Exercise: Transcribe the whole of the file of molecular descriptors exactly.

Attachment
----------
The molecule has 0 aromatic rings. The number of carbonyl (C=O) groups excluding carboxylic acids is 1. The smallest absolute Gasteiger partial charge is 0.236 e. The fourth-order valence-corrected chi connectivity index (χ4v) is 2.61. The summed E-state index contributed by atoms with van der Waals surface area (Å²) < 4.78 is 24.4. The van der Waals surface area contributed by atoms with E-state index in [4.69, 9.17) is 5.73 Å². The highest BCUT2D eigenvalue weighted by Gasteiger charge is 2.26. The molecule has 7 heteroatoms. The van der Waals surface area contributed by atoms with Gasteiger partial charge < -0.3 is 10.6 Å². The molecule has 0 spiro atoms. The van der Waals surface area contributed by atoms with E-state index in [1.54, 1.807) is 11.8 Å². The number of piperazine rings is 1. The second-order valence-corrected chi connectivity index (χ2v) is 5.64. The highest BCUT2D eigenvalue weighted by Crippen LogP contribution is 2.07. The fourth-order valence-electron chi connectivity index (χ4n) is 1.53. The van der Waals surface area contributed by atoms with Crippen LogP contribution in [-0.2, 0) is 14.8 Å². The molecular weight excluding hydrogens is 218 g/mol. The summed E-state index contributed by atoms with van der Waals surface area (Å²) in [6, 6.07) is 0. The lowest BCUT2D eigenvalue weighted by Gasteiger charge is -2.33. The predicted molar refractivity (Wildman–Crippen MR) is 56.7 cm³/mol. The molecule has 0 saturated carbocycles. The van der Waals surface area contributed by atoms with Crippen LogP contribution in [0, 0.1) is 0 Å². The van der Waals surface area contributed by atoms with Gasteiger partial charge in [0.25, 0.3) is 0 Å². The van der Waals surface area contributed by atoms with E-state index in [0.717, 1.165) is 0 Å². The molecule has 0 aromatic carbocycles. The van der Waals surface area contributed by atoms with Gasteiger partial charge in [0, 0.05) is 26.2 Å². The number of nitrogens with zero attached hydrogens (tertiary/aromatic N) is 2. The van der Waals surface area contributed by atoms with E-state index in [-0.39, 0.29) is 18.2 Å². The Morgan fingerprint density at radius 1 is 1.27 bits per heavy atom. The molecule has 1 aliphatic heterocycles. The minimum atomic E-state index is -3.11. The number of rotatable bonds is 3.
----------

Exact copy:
The molecule has 0 aromatic rings. The number of carbonyl (C=O) groups excluding carboxylic acids is 1. The smallest absolute Gasteiger partial charge is 0.236 e. The fourth-order valence-corrected chi connectivity index (χ4v) is 2.61. The summed E-state index contributed by atoms with van der Waals surface area (Å²) < 4.78 is 24.4. The van der Waals surface area contributed by atoms with E-state index in [4.69, 9.17) is 5.73 Å². The highest BCUT2D eigenvalue weighted by Gasteiger charge is 2.26. The molecule has 7 heteroatoms. The van der Waals surface area contributed by atoms with Gasteiger partial charge < -0.3 is 10.6 Å². The molecule has 0 spiro atoms. The van der Waals surface area contributed by atoms with E-state index in [1.54, 1.807) is 11.8 Å². The number of piperazine rings is 1. The second-order valence-corrected chi connectivity index (χ2v) is 5.64. The highest BCUT2D eigenvalue weighted by Crippen LogP contribution is 2.07. The fourth-order valence-electron chi connectivity index (χ4n) is 1.53. The van der Waals surface area contributed by atoms with Crippen LogP contribution in [-0.2, 0) is 14.8 Å². The molecular weight excluding hydrogens is 218 g/mol. The summed E-state index contributed by atoms with van der Waals surface area (Å²) in [6, 6.07) is 0. The lowest BCUT2D eigenvalue weighted by Gasteiger charge is -2.33. The predicted molar refractivity (Wildman–Crippen MR) is 56.7 cm³/mol. The molecule has 0 saturated carbocycles. The van der Waals surface area contributed by atoms with Crippen LogP contribution in [0, 0.1) is 0 Å². The van der Waals surface area contributed by atoms with Gasteiger partial charge in [0.25, 0.3) is 0 Å². The van der Waals surface area contributed by atoms with E-state index in [0.717, 1.165) is 0 Å². The molecule has 0 aromatic carbocycles. The van der Waals surface area contributed by atoms with Gasteiger partial charge in [0, 0.05) is 26.2 Å². The number of nitrogens with zero attached hydrogens (tertiary/aromatic N) is 2. The van der Waals surface area contributed by atoms with E-state index in [-0.39, 0.29) is 18.2 Å². The Morgan fingerprint density at radius 1 is 1.27 bits per heavy atom. The molecule has 1 aliphatic heterocycles. The minimum atomic E-state index is -3.11. The number of rotatable bonds is 3.